But even when the Christian is not actively reproaching others, his very life may serve as a reproach; as v 14 puts it, "To us he is the censure of our thoughts; merely to see him is a hardship for us."

So perhaps the answer is, if no one finds you obnoxious, then either you're not just or you don't know enough wicked people.


Religious, si; obnoxious, no

Yesterday's first reading was an excerpt from a speech in Wisdom 2 in which the wicked confirm each other in their wickedness. It's an interesting progression:
  1. Life's a bitch, and then you die, (vv. 1-5)
  2. So laissez les bons temps rouler! (vv. 6-9)
  3. What we can do, we may do, (vv. 10-11)
  4. And that religious guy sure is obnoxious, (vv. 12-17)
  5. So let's kill him. (vv. 17-20)
If you take this as a Signs of the Times checklist, things don't look good for obnoxious religious guys. But then, when do they?


Wednesday, September 20, 2006

Speaking of little words

Jeremiah 31:33 is certainly a heart-warming verse:
But this is the covenant which I will make with the house of Israel after those days, says the LORD. I will place my law within them, and write it upon their hearts; I will be their God, and they shall be my people.
It's a well known and comforting prophecy. But the oracle continues in a less familiar vein:
No longer will they have need to teach their friends and kinsmen how to know the LORD. All, from least to greatest, shall know me, says the LORD, for I will forgive their evildoing and remember their sin no more.
That little word "for" is something of a surprise. That all shall know the LORD, yes, that makes sense. That He will forgive all their evildoing and remember their sin no more, yes, that's the Gospel promise. But that "for" joining them suggests that, in some way, all shall know the LORD because He will forgive their evildoing.

Maybe the old saying that to forgive is divine has something to it.


Tuesday, September 19, 2006

One jot, or one tittle shall not pass

As many times as I've heard or read James 2:14, I didn't really notice that little "that" until this past Sunday at Mass:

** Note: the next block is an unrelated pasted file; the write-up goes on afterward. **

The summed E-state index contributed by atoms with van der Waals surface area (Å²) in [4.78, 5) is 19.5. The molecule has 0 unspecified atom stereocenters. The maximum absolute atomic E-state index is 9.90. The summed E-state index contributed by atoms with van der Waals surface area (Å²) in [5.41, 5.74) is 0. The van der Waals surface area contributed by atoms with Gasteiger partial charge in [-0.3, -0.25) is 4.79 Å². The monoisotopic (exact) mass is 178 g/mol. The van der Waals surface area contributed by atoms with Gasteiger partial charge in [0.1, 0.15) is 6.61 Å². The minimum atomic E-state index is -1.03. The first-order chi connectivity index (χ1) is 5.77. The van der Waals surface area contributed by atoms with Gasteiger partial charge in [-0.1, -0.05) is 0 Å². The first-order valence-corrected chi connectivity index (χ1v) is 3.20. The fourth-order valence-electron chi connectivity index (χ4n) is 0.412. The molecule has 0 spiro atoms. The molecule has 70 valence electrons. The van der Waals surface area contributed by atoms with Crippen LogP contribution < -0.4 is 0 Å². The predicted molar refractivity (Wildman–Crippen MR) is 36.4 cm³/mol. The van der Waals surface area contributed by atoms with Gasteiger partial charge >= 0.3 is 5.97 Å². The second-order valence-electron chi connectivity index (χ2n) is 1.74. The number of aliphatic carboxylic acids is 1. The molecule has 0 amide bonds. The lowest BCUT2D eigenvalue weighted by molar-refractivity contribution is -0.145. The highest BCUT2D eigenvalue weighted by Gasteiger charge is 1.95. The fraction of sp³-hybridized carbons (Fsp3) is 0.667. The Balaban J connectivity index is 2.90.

What good is it, my brothers, if someone says he has faith but does not have works? Can that faith save him?
I've always read James from the perspective of The Great Faith v. Works Debate, and not given it much thought, since the Catholic position of "both/and" (to put it crudely) always made perfect sense to me.

But of course what I know as The Great Faith v. Works Debate did not arise until the Sixteenth Century, so that can't have been the context in which St. James was writing. And in verse 14, James doesn't ask, "Can faith alone save him?", but, "Can that faith save him?"

"That faith": among all possible faiths, the faith that does not produce works. I don't think he is saying we need to add works to our faith, as though salvation were due to an additive combination of that univocal thing Faith and that univocal thing Works. Rather, he is saying that there are two different faiths. When he writes, in verse 18:
Demonstrate your faith to me without works, and I will demonstrate my faith to you from my works.
The "your faith" and the "my faith" are not the same faith. Verse 26 caps it off:
For just as a body without a spirit is dead, so also faith without works is dead.
Note that a body without a spirit is literally substantially different from a body with a spirit. A human being is not the additive combinations of a corpse plus a soul. Similarly, the dead faith lacking works is substantially different from the living faith with works.

And all from finally noticing the little word "that." (Which, incidentally, is missing from the King James Version and the Douay Rheims.)


A dangerous coincidence

Coincidence in the sense that they coincide, not that their coinciding is by chance:

Today, as you know, is International Talk Like a Pirate Day*.

It is also the official publication date for Saints Behaving Badly**, which as you'll recall includes the story of St. Olaf. He was a Viking***.